If you look at a drawing, which is that silent poetry, you will find the truth marked for you.
Sheikh Mohammed Abduh (March 18, 1904)
As we reflect on the fifth anniversary of a defining moment in our history, Cairo-based surrealist painter Yasser Rostom sheds light on different aspects of the current geopolitical events. Featuring a new body of work in Doves and Crows, Rostom mixes literalism with symbolism to create layers of meanings and accentuate the ills afflicting the region and the hopes that could salvage the peoples.
To an artist born in 1971, the Arab Spring, a term that inspired hope and change, provides the space to rethink our national identity/identities and ponder on what might come next. Using symbols from his studies in ancient Egyptian art, personified animals, and iconic visuals from neighboring countries, Rostom constructs a witty and surreal socio-political tale in search of answers.
To millions, the defenseless doves are a symbol of peace. On the other hand, the cunning crow is the symbol of the dark and terrible night or the necessary opponent. The dove and the crow, two birds adopted as icons of peace and power, appear on Rostom’s intricate works on paper and reveal his paranoiac-critical method of decoding the present for greater artistic creativity.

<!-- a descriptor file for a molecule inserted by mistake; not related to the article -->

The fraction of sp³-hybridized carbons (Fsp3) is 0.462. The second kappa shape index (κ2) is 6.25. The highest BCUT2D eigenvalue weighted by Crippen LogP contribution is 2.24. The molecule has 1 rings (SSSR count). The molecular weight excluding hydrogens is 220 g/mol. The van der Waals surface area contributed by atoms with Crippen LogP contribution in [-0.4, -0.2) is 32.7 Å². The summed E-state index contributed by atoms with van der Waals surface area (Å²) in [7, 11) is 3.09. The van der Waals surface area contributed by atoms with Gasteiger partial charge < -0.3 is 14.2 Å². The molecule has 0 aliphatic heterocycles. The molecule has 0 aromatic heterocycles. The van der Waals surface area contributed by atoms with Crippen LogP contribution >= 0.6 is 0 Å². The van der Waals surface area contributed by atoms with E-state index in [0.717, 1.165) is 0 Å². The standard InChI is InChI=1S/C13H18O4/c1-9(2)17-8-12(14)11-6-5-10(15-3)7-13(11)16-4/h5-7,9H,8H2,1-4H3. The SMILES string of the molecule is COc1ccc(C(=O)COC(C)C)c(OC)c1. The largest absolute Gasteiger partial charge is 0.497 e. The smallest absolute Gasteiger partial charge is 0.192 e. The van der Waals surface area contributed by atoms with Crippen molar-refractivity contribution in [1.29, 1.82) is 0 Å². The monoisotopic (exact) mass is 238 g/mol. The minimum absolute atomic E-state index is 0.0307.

In our continued quest for peace and religious tolerance, Yasser Rostom reminds us of the confused state in which hope and despair seem to blur. In honoring one of the founders of Egyptian Surrealism of the 1940s, Rostom stays true to Ramses Younan’s statement that art presents itself as the means to liberate the nation.
Commonly referred to as ‘the Egyptian Dali,’ Rostom creates an invigorating contemporary euphoria with a phantasmagoric atmosphere. A master of pen and ink technique, he draws his whimsical figures in surreal backgrounds to convey subtle or blunt messages. His impressive historical mixture of icons and symbols on paper challenges the mind with a critical view of our world. Combining his Pharaonic roots with themes about myth, power, mankind, and animals make his work powerful, food for thought, and surrealistically unforgettable.